Whose role is it to design a more sustainable future?

February 20, 2019 | | View Comments

For the purpose of this article, any mention of sustainability or sustainable initiatives includes greenhouse gas emission reduction, increased use of recycled materials, and implementation of alternative energy sources or production materials.


The 1980s were a significant decade for sustainability and the environmental challenges we face today – the trend of recycling at home became popular for the first time. The rise of this trend, coupled with increased corporate deregulation, shifted the burden of being environmentally conscious onto the individual.

However, some people are fighting back, saying that companies are the real culprits when it comes to emissions, plastics, and sustainable practices. According to a study published by the Climate Accountability Institute, about 70% of all emissions in the world are generated by about 100 companies worldwide. Just 100 companies are responsible for more environmental damage than the entire human population combined. On the other hand, individuals are the ones actually consuming and using some of the resources harming the environment. Is it one person’s or one corporation’s responsibility? How can design help to hold individuals and corporations accountable?


To learn more on how design can play into collective sustainability, sign up for our UNITE panel on April 11. Hear from industry leaders on what you can do to design a more sustainable future.

Realistically, it is the collective responsibility of individuals, corporations, and elected officials to tackle this issue. 2018 marked a significant push for sustainable initiatives on a personal level. From purchasing products with less packaging to the metal straw movement aimed at eradicating plastic straws from the plastics chain, sustainability has penetrated the public conscience. Individuals have the power to design their choices.

Everyone can find their own way to participate and work towards a more sustainable future. At the same time, a lot of corporations are beginning to implement more sustainability initiatives. For example, adidas has committed to removing virgin plastics from its production chain by 2024. Beth Porter, the Climate & Recycling Director at Green America, recently spoke on a recent episode of Getting Curious with Jonathan Van Ness about the question of collective sustainability and illustrated how the individual-corporate relationship can generate positive impact.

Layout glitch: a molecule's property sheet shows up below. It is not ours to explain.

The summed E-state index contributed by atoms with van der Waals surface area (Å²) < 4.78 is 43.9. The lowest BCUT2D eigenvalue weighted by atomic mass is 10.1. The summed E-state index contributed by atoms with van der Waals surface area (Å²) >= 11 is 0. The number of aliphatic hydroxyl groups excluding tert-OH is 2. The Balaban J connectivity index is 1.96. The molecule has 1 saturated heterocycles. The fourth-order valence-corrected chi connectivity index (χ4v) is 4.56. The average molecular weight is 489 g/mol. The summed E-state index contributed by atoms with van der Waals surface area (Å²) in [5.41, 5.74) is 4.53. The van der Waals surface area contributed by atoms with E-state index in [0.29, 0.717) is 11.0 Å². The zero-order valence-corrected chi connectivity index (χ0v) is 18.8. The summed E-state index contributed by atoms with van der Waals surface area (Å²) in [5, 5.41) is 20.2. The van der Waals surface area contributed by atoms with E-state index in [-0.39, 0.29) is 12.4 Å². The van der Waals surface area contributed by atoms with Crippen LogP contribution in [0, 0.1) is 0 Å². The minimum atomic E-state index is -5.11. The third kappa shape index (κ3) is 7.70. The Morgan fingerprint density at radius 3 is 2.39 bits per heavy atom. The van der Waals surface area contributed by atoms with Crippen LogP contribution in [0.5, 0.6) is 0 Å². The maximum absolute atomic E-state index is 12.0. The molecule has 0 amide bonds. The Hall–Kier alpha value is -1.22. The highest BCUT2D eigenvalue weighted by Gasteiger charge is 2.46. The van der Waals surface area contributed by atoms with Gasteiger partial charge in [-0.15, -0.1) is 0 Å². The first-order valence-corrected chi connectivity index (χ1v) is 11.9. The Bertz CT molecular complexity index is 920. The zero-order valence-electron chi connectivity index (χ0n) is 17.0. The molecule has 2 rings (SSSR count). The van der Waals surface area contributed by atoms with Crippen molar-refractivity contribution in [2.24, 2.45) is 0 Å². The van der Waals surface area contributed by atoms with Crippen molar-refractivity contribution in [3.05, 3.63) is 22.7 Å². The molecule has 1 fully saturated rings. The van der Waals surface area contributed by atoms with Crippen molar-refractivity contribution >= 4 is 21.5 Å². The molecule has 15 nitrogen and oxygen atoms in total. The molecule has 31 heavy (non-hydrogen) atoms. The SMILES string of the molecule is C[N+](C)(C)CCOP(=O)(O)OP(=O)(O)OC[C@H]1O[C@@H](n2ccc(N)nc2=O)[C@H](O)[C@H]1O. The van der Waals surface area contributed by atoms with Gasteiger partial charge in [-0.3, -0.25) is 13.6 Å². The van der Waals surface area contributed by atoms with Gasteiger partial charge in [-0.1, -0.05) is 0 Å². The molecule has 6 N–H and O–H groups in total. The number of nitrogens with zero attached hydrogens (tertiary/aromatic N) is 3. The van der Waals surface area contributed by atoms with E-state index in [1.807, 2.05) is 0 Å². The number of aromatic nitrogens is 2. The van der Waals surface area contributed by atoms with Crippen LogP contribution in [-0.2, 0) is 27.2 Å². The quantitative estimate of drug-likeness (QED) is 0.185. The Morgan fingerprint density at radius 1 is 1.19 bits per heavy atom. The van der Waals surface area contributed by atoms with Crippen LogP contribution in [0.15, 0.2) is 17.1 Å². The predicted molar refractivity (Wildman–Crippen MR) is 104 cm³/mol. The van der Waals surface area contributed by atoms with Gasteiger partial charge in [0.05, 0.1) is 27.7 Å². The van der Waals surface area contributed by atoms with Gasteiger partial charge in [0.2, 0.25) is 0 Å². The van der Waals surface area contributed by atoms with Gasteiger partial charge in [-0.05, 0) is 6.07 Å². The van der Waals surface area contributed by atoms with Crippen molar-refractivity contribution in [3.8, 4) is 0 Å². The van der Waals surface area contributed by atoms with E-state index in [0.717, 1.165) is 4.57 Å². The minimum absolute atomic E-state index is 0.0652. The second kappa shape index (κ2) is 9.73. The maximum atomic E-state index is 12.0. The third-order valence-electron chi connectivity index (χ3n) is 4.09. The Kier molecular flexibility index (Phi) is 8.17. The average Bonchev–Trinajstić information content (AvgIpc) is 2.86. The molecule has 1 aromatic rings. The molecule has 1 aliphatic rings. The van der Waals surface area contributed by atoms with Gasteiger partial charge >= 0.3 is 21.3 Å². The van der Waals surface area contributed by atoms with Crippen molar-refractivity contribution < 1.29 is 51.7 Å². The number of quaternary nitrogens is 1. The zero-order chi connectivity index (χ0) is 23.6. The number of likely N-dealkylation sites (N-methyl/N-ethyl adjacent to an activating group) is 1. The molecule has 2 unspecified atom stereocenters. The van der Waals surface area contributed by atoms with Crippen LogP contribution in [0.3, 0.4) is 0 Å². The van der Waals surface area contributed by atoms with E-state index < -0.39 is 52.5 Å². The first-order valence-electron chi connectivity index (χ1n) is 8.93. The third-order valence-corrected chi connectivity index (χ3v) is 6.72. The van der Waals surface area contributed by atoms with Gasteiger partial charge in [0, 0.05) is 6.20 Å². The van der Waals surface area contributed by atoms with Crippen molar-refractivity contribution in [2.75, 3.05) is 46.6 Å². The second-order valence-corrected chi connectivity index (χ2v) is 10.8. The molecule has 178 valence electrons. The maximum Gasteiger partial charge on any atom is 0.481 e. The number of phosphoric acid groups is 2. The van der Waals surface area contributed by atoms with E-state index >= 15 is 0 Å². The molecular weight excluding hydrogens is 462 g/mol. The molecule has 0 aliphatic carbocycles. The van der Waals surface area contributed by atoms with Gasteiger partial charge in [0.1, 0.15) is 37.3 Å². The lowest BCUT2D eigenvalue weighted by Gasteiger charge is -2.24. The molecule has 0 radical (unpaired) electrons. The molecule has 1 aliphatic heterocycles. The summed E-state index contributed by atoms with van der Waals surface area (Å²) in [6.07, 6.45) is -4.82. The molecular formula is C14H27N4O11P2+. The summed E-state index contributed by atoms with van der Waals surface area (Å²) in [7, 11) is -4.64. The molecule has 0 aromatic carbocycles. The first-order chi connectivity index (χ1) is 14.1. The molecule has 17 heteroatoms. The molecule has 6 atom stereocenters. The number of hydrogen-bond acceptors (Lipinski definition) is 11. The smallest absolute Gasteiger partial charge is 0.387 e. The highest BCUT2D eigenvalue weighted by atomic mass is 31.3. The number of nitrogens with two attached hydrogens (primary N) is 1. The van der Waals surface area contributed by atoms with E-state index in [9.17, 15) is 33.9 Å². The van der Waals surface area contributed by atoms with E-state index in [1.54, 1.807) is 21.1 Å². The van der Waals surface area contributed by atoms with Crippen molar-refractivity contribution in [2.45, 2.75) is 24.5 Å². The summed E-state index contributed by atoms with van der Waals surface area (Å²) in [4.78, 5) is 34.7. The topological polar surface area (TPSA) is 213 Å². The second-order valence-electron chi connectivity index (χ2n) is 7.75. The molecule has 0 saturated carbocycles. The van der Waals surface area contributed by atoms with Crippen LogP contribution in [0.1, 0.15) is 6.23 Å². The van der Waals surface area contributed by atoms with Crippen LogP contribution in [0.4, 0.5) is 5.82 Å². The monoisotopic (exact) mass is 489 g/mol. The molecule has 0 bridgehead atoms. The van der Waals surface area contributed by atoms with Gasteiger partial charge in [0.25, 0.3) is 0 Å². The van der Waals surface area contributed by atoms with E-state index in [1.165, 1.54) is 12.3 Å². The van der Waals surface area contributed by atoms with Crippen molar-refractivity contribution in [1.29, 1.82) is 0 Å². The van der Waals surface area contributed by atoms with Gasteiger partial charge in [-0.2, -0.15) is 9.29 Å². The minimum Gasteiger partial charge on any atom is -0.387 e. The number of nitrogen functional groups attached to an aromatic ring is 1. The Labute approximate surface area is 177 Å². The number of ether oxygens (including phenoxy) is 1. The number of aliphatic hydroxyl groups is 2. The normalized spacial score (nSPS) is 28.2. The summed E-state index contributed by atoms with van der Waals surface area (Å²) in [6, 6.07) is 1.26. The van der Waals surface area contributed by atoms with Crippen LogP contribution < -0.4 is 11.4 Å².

When an individual is at the store, he/she/they ideally has the responsibility to choose products with the lowest impact levels. “Oh, this is 60% recycled content, this is the one that I want. [But we also have to] demand that producers make those responsible decisions, too.” If the producer isn’t using recycled content in their products, then consumers can’t make that choice. It’s all about voting with your wallet.

We understand that voting with your wallet isn’t always possible – not all communities in the U.S.A. have access to these products with 60% recycled content. Additionally, it can be more expensive to buy the product made from more sustainable practices. All the more reason why corporations can and should lead the charge.

Another great way to be involved is to work at the community level. We can shift some of the burdens to implement sustainable initiatives onto our elected officials. Attending town hall meetings and asking questions about recycling programs, composting programs, or even just clearly outlining how community members can better sort their recyclables can make a huge difference in getting everyone on track.

At the end of the day, everyone has a role to play in the future of our planet. It’s going to require everyone to pitch in and help shape a more sustainable future for everyone.


To learn more on how design can play into collective sustainability, sign up for our UNITE panel on April 11. Hear from industry leaders on what you can do to design a more sustainable future.